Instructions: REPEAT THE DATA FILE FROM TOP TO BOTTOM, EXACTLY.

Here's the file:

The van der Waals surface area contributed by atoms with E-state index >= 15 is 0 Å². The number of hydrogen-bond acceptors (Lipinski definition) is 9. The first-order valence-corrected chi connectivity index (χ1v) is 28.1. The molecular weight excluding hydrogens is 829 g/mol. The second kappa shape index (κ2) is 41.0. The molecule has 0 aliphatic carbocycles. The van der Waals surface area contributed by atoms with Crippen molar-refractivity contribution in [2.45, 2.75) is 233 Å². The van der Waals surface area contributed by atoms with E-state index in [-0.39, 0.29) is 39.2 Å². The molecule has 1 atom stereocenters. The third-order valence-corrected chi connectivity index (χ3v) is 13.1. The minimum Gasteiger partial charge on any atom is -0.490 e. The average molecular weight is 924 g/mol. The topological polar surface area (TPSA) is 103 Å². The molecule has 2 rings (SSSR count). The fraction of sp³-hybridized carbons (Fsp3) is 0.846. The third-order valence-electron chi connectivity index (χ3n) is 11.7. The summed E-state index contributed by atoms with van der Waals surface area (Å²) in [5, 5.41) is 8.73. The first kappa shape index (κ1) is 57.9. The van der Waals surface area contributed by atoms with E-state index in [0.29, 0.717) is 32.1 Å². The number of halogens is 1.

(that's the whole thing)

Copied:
The van der Waals surface area contributed by atoms with E-state index >= 15 is 0 Å². The number of hydrogen-bond acceptors (Lipinski definition) is 9. The first-order valence-corrected chi connectivity index (χ1v) is 28.1. The molecular weight excluding hydrogens is 829 g/mol. The second kappa shape index (κ2) is 41.0. The molecule has 0 aliphatic carbocycles. The van der Waals surface area contributed by atoms with Crippen molar-refractivity contribution in [2.45, 2.75) is 233 Å². The van der Waals surface area contributed by atoms with E-state index in [-0.39, 0.29) is 39.2 Å². The molecule has 1 atom stereocenters. The third-order valence-corrected chi connectivity index (χ3v) is 13.1. The minimum Gasteiger partial charge on any atom is -0.490 e. The average molecular weight is 924 g/mol. The topological polar surface area (TPSA) is 103 Å². The molecule has 2 rings (SSSR count). The fraction of sp³-hybridized carbons (Fsp3) is 0.846. The third-order valence-electron chi connectivity index (χ3n) is 11.7. The summed E-state index contributed by atoms with van der Waals surface area (Å²) in [5, 5.41) is 8.73. The first kappa shape index (κ1) is 57.9. The van der Waals surface area contributed by atoms with E-state index in [0.29, 0.717) is 32.1 Å². The number of halogens is 1.